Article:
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Even some Republicans call this Idaho legislature ‘worst session ever’


By Scott McIntosh, Opinion Writer

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“The worst legislative session ever.”

That’s the refrain heard from across the state this year, as Idaho lawmakers drew not only the usual anger from the Left and Democrats, but also frustration from Republicans and longtime moderates who say this session is more out of control than usual.

Scott McIntosh is the Idaho Statesman opinion writer.

“We’ve had some really bad ones in the past, but this one is certainly the most disappointing,” former Republican gubernatorial candidate Tommy Ahlquist said in a telephone interview. “Each year I am completely blown away that our government does not have a coordinated legislative agenda that truly addresses the issues we face.

He cited issues as important as property taxes, state-wide infrastructure and education funding.

Instead, Idaho lawmakers have spent most of their time trying to usurp the power of the governor, attorney general, cities and states, school boards and districts, even voters, and they acted out a seemingly endless series of bangs. topics that don’t have a substantial impact, such as public art, Powerball, and social justice. Lawmakers met again this week after a two-week COVID-induced hiatus and picked up where they left off, many of them still not taking necessary health precautions.

While Ahlquist has not been specific on particular seats or strategy at this point, he has said he will support efforts to oust some Republican lawmakers.

In part one of a two-part series on “Worst Session Ever,” I examine both informal and formal efforts to change the Idaho legislature.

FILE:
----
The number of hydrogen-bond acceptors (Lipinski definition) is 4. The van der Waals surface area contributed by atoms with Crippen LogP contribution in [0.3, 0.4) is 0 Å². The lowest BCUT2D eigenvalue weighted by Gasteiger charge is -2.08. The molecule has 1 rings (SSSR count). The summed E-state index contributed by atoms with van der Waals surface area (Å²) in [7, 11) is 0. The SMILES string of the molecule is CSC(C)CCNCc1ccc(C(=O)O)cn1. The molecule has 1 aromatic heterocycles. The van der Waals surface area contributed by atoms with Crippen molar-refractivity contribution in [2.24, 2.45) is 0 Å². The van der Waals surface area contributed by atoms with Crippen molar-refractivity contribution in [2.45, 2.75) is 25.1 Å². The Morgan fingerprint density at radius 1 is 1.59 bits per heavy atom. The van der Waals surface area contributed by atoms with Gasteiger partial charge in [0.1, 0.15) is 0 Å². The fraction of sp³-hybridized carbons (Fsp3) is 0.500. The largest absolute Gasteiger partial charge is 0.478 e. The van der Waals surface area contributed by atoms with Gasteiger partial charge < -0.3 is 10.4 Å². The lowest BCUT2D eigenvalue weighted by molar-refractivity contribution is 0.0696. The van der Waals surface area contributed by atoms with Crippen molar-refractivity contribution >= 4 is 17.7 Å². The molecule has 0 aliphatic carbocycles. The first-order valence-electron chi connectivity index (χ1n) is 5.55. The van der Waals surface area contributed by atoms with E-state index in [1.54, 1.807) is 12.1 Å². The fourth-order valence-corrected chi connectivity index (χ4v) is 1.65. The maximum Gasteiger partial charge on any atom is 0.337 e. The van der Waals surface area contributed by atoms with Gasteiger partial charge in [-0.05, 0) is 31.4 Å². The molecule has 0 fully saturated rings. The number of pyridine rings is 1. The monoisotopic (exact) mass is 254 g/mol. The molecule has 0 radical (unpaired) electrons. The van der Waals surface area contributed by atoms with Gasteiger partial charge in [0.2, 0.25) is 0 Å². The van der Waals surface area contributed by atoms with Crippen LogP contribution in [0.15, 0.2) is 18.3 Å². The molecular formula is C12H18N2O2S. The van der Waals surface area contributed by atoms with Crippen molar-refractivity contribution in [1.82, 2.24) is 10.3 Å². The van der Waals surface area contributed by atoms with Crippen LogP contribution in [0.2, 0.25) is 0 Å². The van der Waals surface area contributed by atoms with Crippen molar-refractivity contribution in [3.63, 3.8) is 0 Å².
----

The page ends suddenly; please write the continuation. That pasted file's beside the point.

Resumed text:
Still no masks

We now know how much the COVID-19 induced suspension of the Idaho legislature is going to cost us taxpayers. Unfortunately, when lawmakers returned to town, most of them still weren’t wearing masks or socially distancing themselves, things that could prevent another outbreak, another break and more cost to taxpayers.

Love the foothills to death

The foothills are one of the most often cited reasons people love to live in Boise, not only for the scenic backdrop, but because the area is a vital source of outdoor recreation that so many Treasure Valley residents adore. . Sadly, we love the Foothills to death.

This is why new rules are needed and others may be on their way.

Defending diversity

Four U.S. Army veterans and Boise State University alumni wrote a guest notice, an open letter to Idaho lawmakers, defending diversity programs at Boise State. You can read their letter here.

Rules of the courthouse

After the hubbub over Ammon Bundy’s refusal to wear a mask in court, Idaho Supreme Court Chief Justice G. Richard Bevan wrote a guest notice this week explaining why rules are in place. place to keep everyone safe in state courthouses.

‘Merchants of misfortune’

The Idaho Freedom Foundation continues its bizarre obsession with allegations of indoctrination of preschool children through a federal grant intended to help children show up ready for school by the time they reach kindergarten. Idaho Early Childhood Education Association executive director Beth Oppenheimer dispels myths about the grant and its organization in this opinion piece.

What you say

This week we received letters about the hardships of buying a home in Boise, the Idaho legislature’s attack on education, infrastructure spending, teaching racism and sexism in schools, and a few letters about Idaho’s closed primary.

You can read these letters and more by clicking here.

You can submit a letter to the editor or to a guest’s opinion by clicking here.

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